Community in Writing

jotEvery six months, over the last year, my writers group has put on a one night writers conference called Jot. The third installment is less than a month away (Friday, March 14th).

Before we started writing, we were all friends. Each of us had been writing or considering it in one form or another. We each shared our secret love of writing and all of a sudden there we were, meeting about once a week to share our progress or even reading a little of our work. At the time I don’t think we realized the unique situation we had, an organically grown writers group that sprouted out of friendship. We didn’t read an article on a website or an invitation in a bookstore to connect with random individuals, it just sort of happened.

Writing is a lonely activity. I’ve said it many times on my blog that you cannot write alone, but you have to. What I mean is that, just like runners in a marathon, you need people on the sideline cheering you on and also people writing with you to help improve your craft.

The act of writing thrives in community. In community the writer receives encouragement, readers, and challenges all at the same time, three ingredients essential to any would be novelist. This is why we started Jot. Not because we wished to make money (it is free) but because we wanted to connect local writers with other local writers.

If you are a writer in the West Michigan area, or within driving distance, I hope you’ll come out for our event. If anything, our lineup is fantastic. You’ll hear presentations from professional novelists, one on screenwriting, have a chance to attend a free poetry workshop with a poetry editor of a literary magazine, and a presentation from a publisher. I believe, however, you’ll get more than that. Your passion for writing will be ignited and you might find a writing friend or two to meet with regularly, that is our desire.

Writing thrives in community. I hope to see you Friday, March 14th at 7pm at Baker Book House on East Paris in Grand Rapids, Michigan. Until then, write every day!

Cheers,

Bob

Three Benefits of Writing to a Schedule

While I finish a week of banishment from the internet, a result of my recent move, my friend Josh has graciously agreed to write a guest blog on Parttimenovel.

Josh is a fellow member of my Weaklings writer’s group who is in pursuit of publication. I hope you find this post insightful. I know I did, as I also listened to Andrew’s presentation at Baker Book Store and was inspired to start a blog. Please visit their blogs at Josh Mosey Writer and Tell Better Stories.

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My good friend Bob Evenhouse was the one who inspired me to start my blog, but it was another Weakling  who gave me some helpful tips about how to actually do it.

A while back, I had the pleasure of co-leading a seminar at the Breathe Writer’s Conference with my friend and former co-worker, Andrew Rogers. Andrew and I met through working at my bookstore, but it wasn’t long before his talents were stolen away by local (yet global) publisher, Zondervan. The session we led at the writer’s conference was titled something like “Marketing 101: What bookstores and publishers want from authors”. It was supposed to be an hour long session with the last 15 minutes reserved for questions. We were each going to take a few minutes to introduce ourselves and our platforms and then speak for about 20 minutes on our individual subjects. Much of what I said, I’ve included in my Bookstore Symbiosis posts, but Andrew talked about online marketing tools and the author’s brand and other cool things. By the time he was done, people didn’t want to wait for the appropriate Q&A time and I ended up with about 10 minutes to go through my presentation. But I wished he would have continued without having to stop for me. It was so good.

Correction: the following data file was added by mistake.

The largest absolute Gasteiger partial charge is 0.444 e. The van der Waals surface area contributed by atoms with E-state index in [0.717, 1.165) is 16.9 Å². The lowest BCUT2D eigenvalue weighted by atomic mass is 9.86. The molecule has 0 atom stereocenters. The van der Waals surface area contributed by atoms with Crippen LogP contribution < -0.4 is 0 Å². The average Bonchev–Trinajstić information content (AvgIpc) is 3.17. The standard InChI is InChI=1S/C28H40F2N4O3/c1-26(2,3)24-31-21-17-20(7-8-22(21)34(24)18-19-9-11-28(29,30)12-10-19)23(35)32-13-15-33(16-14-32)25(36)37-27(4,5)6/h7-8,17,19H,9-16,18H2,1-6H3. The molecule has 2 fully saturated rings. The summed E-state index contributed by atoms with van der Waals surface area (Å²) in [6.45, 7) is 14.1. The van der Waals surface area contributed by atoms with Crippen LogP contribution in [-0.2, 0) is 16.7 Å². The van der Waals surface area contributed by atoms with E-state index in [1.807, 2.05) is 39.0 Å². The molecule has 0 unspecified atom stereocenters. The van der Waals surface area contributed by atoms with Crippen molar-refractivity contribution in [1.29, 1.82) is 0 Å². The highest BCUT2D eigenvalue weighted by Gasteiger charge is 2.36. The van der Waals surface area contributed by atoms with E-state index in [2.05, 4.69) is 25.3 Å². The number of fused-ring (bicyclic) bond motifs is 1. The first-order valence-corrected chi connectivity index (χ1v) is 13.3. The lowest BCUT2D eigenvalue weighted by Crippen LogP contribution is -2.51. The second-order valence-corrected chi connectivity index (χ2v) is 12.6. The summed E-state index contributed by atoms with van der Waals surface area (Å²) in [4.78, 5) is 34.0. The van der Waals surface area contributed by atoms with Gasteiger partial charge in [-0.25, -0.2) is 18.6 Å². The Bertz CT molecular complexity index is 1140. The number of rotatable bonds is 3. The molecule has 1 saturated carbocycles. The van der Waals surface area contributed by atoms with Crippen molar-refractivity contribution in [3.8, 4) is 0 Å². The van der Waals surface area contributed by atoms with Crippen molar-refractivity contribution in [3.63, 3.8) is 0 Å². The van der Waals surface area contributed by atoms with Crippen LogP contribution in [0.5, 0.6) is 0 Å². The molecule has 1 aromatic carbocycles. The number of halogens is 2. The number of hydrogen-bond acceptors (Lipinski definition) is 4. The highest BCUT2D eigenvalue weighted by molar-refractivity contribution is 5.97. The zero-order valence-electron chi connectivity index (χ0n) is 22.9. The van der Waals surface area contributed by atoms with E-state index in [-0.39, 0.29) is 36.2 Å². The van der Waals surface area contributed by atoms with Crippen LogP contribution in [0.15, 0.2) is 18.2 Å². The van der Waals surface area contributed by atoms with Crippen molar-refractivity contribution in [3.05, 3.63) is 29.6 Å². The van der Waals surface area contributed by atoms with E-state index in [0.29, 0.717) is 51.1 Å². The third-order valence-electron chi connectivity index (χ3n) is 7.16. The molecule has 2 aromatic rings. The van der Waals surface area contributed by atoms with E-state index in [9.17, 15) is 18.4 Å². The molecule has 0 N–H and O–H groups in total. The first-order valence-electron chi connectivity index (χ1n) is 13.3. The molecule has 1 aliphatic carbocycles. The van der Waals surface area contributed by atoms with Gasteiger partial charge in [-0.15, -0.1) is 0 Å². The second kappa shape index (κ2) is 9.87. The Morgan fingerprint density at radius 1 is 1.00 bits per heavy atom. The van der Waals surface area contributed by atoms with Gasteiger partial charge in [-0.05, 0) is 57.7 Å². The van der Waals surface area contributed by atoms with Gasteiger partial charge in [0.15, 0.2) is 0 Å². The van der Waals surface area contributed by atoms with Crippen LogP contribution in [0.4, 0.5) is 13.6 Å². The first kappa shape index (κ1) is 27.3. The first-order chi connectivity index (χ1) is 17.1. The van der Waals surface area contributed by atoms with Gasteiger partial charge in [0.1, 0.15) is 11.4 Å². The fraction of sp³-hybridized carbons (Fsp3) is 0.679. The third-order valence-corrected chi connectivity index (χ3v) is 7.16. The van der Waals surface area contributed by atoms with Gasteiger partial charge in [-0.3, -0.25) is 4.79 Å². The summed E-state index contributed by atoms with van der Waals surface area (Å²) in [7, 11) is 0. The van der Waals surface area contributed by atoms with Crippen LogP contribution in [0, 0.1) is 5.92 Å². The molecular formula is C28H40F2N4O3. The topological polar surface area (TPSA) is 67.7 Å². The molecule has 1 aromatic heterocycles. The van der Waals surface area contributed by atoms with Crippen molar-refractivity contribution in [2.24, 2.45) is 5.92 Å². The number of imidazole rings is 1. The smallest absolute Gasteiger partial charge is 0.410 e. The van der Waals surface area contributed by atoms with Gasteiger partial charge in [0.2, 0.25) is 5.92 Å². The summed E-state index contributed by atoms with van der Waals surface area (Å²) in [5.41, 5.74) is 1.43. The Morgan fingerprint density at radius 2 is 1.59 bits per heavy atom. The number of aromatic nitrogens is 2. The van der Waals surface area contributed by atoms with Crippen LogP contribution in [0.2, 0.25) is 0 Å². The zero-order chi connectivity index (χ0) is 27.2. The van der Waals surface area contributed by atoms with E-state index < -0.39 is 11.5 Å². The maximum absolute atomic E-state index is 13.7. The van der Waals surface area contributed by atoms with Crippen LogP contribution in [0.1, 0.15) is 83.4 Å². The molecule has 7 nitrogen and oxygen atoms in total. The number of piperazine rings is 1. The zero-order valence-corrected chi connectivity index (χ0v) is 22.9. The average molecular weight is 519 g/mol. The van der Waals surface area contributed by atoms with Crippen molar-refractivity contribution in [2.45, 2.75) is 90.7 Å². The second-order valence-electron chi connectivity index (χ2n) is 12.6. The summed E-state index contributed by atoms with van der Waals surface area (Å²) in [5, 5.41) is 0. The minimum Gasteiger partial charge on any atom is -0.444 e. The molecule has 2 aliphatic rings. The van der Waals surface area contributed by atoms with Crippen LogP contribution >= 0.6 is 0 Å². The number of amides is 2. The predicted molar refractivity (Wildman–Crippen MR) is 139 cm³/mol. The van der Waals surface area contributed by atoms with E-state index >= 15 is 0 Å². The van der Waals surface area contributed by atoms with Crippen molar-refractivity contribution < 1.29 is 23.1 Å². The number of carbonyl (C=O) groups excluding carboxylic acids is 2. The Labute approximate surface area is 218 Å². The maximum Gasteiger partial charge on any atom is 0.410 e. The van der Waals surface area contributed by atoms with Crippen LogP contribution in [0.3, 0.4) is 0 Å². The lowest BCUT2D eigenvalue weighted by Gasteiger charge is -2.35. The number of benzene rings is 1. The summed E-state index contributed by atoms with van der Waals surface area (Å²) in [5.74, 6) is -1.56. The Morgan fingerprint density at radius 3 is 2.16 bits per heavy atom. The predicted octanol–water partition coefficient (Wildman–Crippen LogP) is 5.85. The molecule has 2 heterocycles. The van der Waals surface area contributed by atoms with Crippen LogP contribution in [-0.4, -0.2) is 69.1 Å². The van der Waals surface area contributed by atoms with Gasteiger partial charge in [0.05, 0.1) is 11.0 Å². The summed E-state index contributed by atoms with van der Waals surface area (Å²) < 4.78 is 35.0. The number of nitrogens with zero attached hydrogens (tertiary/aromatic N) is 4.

Among the things he said was one nugget that stuck with me, even though it would be a few years before I started my own blog. He said that when just starting out, write to a schedule. Make a plan for your posts and stick with it. My personal blog schedule started out like this: Monday – Autobiographical, Tuesday – Character feature from one of my novels, Wednesday – Book Review, Thursday – Writing Tips or Inspiration, Friday – Links and Report Card, Saturday and Sunday – Relax.

When I scheduled my posts like this, my previous concerns about starting a blog and then not having anything to say proved to be unfounded. All I had to do was come up with a post that fit the theme of that day. With a little direction, I had no trouble coming up with content. So the first benefit is always having a prompt.

Another thing I noticed with my post schedule was that I was allowing myself a variety of ways to relate to other people. By choosing a different prompt each day, I could allow people to see something about my past, my writing, my taste in books, and what I found interesting enough to link to. I was allowed to be well-rounded.

Last, by having a schedule, I forced myself to be consistent in my posting. In blogging, I’ve found that sporadic posts mean a low readership. It is difficult for people to build reading your blog into their routine when they have no idea when to expect a new post from you. And if you decide to post a whole string of posts in one day, there’s a good chance that your followers won’t follow for long since no one likes being force-fed for long. It doesn’t matter as much whether you post daily or once a week, as long as people know what to expect. By setting a schedule, you’ll know what to expect of yourself, and your readers will know what they have to look forward to.

Thanks for reading!